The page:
KARI Optimizes and Converts 3D Lattice Design with DfAM Process and Materialise 3-matic
5 min read
The Korea Aerospace Research Institute (KARI) contributes to developing the national economy and enhancing people's lives through new exploration, technological advancements, development, and dissemination in the aerospace science and technology field. Recent developments in aviation structure weight reduction technology required a software solution that gave them complete control over their new lattice design — while enabling them to print the STL file without disrupting the lattice’s structural integrity.
Our design for additive manufacturing (DfAM) knowledge and Materialise 3-matic helped the team optimize the part’s topology for a smoother surface. And concurrently, print a structurally stable lattice file to verify the model's simulation results. This led to the production of a lightweight, reliable metal 3D-printed part.
Create a topology-optimized lattice structure and make it printable in the design stage
Dr. Kim Tae-wook works in KARI’s Aeronautics Research Directorate and researches ways to reduce the weight of parts used in landing gear, aiming for higher accuracy and reliability. In a previous study, Dr. Kim converted the test results from the Altair® OptiStruct simulation technology into a topology-optimized 3D model and successfully printed the part with an external service bureau. The following study involved weight reduction, where he used advanced features in OptiStruct software to reduce the weight even further, based on the previous set of results.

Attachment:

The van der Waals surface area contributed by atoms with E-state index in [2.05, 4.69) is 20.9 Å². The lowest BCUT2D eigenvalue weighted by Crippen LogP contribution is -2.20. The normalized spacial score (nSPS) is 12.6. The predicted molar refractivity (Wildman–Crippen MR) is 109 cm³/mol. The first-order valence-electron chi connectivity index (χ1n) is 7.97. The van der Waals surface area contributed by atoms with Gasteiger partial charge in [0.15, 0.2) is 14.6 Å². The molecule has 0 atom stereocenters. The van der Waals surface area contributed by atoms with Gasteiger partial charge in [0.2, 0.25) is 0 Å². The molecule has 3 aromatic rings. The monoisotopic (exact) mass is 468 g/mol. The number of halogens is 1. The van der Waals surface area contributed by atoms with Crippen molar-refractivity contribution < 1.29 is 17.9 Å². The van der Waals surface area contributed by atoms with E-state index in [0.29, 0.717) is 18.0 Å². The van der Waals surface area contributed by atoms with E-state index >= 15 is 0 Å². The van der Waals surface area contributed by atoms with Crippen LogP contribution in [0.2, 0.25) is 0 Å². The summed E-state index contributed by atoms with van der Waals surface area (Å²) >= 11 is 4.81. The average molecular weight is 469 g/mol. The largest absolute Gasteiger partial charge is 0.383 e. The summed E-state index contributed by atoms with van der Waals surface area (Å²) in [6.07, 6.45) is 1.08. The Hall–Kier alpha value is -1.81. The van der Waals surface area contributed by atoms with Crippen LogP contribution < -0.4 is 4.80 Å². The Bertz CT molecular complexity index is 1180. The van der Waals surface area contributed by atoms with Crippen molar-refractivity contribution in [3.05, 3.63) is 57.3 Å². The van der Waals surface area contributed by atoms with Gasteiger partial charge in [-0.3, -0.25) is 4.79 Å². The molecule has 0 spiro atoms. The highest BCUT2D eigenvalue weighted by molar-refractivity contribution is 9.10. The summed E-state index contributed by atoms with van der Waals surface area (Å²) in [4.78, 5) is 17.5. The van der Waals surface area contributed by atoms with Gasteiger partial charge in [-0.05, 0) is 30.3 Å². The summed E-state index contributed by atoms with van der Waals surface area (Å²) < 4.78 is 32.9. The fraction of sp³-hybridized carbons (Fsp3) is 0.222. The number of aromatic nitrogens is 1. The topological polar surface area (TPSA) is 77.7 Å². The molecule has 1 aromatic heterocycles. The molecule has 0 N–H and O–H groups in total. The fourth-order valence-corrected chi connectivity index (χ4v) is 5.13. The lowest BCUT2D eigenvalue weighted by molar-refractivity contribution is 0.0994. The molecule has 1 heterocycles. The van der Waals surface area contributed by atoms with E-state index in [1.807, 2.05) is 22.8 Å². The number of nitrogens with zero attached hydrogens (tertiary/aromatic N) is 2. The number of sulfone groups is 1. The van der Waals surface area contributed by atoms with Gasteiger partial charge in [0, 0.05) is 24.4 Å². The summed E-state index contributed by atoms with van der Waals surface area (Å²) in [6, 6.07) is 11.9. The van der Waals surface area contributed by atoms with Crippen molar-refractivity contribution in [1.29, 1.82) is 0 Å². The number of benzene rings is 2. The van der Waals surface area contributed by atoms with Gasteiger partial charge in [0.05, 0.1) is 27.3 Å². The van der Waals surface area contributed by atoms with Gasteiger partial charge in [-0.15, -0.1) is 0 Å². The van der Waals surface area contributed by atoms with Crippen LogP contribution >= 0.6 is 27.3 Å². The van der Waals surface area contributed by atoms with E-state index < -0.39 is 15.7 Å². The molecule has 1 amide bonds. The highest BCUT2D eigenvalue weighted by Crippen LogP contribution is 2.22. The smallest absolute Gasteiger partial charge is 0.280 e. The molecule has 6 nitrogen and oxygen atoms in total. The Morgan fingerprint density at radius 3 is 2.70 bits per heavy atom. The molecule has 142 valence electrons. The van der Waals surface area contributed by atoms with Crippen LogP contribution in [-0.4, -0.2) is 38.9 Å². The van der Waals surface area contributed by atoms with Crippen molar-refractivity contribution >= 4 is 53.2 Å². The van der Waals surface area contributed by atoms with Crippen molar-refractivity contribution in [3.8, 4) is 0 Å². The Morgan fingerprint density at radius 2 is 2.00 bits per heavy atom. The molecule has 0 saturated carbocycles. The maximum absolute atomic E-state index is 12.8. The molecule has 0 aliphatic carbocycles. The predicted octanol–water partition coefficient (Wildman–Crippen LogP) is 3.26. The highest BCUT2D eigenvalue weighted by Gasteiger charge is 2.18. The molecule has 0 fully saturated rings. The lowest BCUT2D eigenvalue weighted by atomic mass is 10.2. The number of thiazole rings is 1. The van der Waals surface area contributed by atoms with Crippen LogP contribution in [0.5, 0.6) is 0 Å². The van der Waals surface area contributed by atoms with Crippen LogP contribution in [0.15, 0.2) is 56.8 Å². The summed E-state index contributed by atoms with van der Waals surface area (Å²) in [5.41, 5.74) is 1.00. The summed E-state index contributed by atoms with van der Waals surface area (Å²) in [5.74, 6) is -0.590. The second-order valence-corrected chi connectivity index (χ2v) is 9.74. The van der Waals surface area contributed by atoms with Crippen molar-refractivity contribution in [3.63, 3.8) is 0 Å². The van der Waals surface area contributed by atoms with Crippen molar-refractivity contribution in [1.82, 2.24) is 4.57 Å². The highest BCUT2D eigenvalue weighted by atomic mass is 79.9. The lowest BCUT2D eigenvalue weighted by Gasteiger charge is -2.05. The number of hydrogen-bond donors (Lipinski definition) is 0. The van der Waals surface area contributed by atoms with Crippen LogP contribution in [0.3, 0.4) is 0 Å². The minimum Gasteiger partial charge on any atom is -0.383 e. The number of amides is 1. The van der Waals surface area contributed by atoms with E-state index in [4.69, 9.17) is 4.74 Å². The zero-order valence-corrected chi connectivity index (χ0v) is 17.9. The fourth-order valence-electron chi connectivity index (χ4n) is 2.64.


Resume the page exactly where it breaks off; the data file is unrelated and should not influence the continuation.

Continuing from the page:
The new model utilized a lattice structure to minimize material usage and, consequently, lower the overall weight of the part. However, Dr. Kim ran into two issues when he wanted to repeat the simulation of this converted model to verify the reliability of the design's new lattice feature. The first was optimizing the topology, smoothening the overall surface while retaining the new lattice structure. And the second was creating a printable STL file.